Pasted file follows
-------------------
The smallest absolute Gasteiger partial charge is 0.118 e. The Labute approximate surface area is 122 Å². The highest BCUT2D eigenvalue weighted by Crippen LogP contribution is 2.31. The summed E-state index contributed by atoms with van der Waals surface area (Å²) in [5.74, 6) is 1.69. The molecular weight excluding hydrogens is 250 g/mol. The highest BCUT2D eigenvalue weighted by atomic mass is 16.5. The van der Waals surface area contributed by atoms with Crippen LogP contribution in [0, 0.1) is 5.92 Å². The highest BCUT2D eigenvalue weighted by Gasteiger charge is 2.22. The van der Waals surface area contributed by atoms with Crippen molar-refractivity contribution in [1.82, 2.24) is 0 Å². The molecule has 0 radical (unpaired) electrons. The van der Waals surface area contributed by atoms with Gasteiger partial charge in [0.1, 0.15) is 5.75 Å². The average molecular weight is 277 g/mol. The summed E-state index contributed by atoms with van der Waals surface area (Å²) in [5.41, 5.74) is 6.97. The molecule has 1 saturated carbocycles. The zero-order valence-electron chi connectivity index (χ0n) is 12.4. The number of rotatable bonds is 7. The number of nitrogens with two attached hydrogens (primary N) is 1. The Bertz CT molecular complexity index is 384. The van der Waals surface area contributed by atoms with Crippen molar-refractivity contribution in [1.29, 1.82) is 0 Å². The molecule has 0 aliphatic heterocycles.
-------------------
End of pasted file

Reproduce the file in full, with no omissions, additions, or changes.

The smallest absolute Gasteiger partial charge is 0.118 e. The Labute approximate surface area is 122 Å². The highest BCUT2D eigenvalue weighted by Crippen LogP contribution is 2.31. The summed E-state index contributed by atoms with van der Waals surface area (Å²) in [5.74, 6) is 1.69. The molecular weight excluding hydrogens is 250 g/mol. The highest BCUT2D eigenvalue weighted by atomic mass is 16.5. The van der Waals surface area contributed by atoms with Crippen LogP contribution in [0, 0.1) is 5.92 Å². The highest BCUT2D eigenvalue weighted by Gasteiger charge is 2.22. The van der Waals surface area contributed by atoms with Crippen molar-refractivity contribution in [1.82, 2.24) is 0 Å². The molecule has 0 radical (unpaired) electrons. The van der Waals surface area contributed by atoms with Gasteiger partial charge in [0.1, 0.15) is 5.75 Å². The average molecular weight is 277 g/mol. The summed E-state index contributed by atoms with van der Waals surface area (Å²) in [5.41, 5.74) is 6.97. The molecule has 1 saturated carbocycles. The zero-order valence-electron chi connectivity index (χ0n) is 12.4. The number of rotatable bonds is 7. The number of nitrogens with two attached hydrogens (primary N) is 1. The Bertz CT molecular complexity index is 384. The van der Waals surface area contributed by atoms with Crippen molar-refractivity contribution in [1.29, 1.82) is 0 Å². The molecule has 0 aliphatic heterocycles.